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Frat Guys Drink More in College, Cut Back Afterward

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On average, fraternity members drink more than others during their college years, a new study by faculty members at the Universities of Missouri and North Carolina at Chapel Hill confirms, but they rapidly reduce their alcohol intake when their university days end.

Sorority members cut back their alcohol use while still in college, researchers found. "The argument has been that Greeks - some of the heaviest drinkers in college - might curtail their drinking for a short time after college to find a job or spouse, for example, but would resume heavy drinking once those goals were achieved," said Dr. Bruce Bartholow, assistant professor of psychology at UNC. "That's not what we found."

Bartholow carried out the study with Drs. Kenneth Sher and Jennifer Krull, both psychology professors at Missouri. It was part of an ongoing larger investigation of alcohol and health-related behaviors that Sher heads. Earlier research by the team suggested that fraternity and sorority members reduced heavy drinking shortly after college, but questions of longer-term alcohol use could not be addressed at the time. Bartholow and colleagues followed 318 students beginning their freshman years at Missouri until they were 7 years post-college, or about age 30. Annually during the study, participants reported their alcohol intake over the previous year via questionnaires, as well as their involvement with fraternities or sororities.

Instead of classifying participants as simply Greek or non-Greek, the team gave them a score ranging from 0 to 20 based on their involvement with a Greek organization throughout their college years. For example, a member who lived in a fraternity house during all four college years would have a higher score than a member who only lived there 1 year.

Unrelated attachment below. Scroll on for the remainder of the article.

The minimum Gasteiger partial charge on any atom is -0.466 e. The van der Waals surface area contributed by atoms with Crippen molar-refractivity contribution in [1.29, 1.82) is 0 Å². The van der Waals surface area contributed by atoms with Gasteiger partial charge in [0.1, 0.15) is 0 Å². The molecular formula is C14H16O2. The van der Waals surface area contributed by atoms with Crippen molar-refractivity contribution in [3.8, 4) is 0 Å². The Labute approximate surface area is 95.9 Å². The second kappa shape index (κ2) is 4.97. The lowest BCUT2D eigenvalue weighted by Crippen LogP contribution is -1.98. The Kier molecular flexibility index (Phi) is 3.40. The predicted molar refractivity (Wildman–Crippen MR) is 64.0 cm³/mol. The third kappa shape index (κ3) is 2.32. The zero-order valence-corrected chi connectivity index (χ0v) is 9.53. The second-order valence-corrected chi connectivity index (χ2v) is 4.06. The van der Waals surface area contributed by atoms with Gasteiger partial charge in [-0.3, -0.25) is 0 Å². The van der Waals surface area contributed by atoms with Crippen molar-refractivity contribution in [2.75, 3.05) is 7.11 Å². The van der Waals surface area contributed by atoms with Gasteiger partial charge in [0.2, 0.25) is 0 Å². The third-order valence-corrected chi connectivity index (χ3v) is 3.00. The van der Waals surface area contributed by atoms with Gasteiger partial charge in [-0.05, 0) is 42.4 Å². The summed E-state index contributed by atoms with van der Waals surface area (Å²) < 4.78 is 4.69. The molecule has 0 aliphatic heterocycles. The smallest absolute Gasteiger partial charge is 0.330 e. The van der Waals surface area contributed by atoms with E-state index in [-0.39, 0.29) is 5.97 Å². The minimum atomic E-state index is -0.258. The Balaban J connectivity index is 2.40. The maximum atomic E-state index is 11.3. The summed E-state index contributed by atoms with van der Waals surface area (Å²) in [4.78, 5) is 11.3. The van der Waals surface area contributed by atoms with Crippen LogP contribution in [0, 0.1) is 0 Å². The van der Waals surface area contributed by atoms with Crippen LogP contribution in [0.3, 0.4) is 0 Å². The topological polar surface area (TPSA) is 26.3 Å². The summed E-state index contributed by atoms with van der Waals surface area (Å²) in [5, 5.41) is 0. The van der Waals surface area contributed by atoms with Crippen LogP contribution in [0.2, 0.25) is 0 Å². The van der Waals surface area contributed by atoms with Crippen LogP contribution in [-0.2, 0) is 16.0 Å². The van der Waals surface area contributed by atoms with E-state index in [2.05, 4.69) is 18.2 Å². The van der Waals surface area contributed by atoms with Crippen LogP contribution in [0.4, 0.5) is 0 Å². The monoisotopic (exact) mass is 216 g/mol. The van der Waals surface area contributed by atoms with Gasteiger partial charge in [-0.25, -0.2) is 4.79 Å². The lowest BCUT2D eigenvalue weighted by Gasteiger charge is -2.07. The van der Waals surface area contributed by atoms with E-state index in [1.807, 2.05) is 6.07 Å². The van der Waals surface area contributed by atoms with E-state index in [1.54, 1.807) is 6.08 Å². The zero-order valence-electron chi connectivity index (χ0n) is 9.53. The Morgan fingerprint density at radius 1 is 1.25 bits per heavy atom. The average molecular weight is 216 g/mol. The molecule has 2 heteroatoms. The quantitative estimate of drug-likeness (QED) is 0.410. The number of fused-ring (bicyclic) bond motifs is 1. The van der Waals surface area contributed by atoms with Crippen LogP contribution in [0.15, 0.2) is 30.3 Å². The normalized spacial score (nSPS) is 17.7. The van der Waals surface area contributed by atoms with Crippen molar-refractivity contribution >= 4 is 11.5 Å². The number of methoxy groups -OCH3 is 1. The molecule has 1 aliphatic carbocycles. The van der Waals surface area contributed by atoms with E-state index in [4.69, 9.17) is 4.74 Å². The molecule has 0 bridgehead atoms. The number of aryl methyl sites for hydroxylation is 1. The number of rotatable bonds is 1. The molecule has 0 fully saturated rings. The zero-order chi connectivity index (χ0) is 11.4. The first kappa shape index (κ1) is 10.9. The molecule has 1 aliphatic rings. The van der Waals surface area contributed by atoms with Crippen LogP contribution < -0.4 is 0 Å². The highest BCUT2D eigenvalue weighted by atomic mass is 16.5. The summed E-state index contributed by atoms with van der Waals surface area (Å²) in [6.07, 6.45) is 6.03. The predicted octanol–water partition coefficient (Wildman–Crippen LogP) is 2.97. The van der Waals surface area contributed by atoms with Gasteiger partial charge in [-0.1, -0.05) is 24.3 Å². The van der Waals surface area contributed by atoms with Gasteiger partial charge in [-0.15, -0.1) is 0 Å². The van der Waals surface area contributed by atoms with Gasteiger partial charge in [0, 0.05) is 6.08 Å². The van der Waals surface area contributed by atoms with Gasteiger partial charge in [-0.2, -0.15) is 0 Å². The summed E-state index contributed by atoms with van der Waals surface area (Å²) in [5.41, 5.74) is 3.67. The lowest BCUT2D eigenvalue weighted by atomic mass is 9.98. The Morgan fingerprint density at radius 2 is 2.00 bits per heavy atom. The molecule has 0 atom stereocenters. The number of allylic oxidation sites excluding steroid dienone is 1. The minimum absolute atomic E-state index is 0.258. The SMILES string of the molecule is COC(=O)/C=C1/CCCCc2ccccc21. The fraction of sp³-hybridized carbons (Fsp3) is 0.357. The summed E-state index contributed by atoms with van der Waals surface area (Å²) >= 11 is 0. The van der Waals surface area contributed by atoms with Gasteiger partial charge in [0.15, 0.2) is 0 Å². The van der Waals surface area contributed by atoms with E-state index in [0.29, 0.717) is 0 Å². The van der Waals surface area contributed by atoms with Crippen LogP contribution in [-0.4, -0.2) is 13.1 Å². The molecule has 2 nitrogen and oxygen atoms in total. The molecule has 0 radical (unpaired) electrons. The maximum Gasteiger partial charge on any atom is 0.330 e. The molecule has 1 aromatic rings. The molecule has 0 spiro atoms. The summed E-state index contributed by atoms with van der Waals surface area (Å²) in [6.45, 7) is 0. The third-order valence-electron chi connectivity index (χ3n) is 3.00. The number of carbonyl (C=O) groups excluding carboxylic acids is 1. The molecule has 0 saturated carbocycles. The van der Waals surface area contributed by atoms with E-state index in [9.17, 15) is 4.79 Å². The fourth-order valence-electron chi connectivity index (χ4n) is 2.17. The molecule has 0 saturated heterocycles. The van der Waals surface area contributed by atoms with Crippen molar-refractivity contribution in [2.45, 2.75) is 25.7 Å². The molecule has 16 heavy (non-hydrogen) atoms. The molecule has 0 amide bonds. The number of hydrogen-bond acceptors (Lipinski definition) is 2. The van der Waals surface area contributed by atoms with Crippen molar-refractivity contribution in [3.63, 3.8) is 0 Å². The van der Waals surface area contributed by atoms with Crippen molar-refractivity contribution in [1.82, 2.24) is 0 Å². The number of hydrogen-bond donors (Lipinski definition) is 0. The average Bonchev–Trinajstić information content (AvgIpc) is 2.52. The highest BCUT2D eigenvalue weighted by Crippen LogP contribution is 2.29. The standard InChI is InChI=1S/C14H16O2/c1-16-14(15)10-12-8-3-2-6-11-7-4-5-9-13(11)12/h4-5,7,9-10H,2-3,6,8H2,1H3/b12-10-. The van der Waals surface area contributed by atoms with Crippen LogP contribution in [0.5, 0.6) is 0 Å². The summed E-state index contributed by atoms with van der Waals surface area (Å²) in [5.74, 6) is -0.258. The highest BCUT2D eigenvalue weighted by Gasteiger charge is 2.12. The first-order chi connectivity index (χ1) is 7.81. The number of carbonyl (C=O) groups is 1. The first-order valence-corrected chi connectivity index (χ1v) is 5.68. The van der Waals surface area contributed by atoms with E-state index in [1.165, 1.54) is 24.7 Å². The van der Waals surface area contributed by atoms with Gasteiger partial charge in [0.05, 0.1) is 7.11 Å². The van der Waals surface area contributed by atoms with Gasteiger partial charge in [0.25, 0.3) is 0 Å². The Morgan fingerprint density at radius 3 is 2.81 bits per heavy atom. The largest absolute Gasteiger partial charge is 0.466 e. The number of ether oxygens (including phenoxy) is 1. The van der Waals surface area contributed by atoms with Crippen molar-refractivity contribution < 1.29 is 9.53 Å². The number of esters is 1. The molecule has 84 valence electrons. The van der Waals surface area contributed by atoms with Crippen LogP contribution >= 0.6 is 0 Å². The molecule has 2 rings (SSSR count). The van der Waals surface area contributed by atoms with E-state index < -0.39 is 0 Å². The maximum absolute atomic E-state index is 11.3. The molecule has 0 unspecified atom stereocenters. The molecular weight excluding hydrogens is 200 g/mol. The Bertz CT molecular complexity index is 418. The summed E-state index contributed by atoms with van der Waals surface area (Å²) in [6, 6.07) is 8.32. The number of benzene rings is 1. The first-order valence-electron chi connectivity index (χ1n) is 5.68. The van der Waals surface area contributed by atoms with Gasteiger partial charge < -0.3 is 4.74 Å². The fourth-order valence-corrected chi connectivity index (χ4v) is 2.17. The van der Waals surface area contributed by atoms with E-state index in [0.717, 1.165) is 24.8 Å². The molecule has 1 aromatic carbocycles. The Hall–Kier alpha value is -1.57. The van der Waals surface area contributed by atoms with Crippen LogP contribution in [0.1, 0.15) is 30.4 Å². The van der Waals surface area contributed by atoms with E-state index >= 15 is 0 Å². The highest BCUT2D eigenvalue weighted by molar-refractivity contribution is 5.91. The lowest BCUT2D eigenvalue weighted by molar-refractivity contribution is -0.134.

Similarly, a nonmember who frequently associated with members of fraternities or sororities and attended their parties would have a higher score than a nonmember who never associated with Greeks. "One of the surprising findings in the study was a sex difference," Bartholow said. "Being involved in a fraternity led to increasing levels of alcohol use from freshman to senior year, but being involved in a sorority was associated with decreasing levels of alcohol use from freshman to senior year."

After college, researchers saw a rapid decrease in heavy drinking, particularly for men who had been closely involved in fraternities, he said. After-college drinking levels remained low among all subjects through the final year of the study. Perceptions about friends' drinking levels were an important determinant of participants' own drinking, particularly among those who were heavily involved in the Greek system, Bartholow and colleagues found.

"That suggests that the social environment plays a key role in determining drinking behavior," he said. "We suggest that leaving campus is an important determinant of reducing heavy drinking among those young men heavily involved in Greek life during college."

The scientists concluded that Greek involvement appears to represent a time-limited, situational effect on drinking rather than the early stages of a life-long persistent pattern of heavy drinking, at least for most students.

"We want to be careful not to suggest that heavy drinking during college is not problematic simply because it appears to decrease right afterward for most students," Bartholow said. "Heavy drinking during college represents a significant health risk, not only for drinkers but also for others with whom they interact while intoxicated."

A report on the study appeared recently in Health Psychology, a professional journal (Bartholow BD, Sher KJ, Krull JL, Changes in heavy drinking over the third decade of life as a function of collegiate fraternity and sorority involvement: a prospective, multilevel analysis. Health Psychol 2003;22(6):616-26). This article was prepared by Biotech Week editors from staff and other reports.

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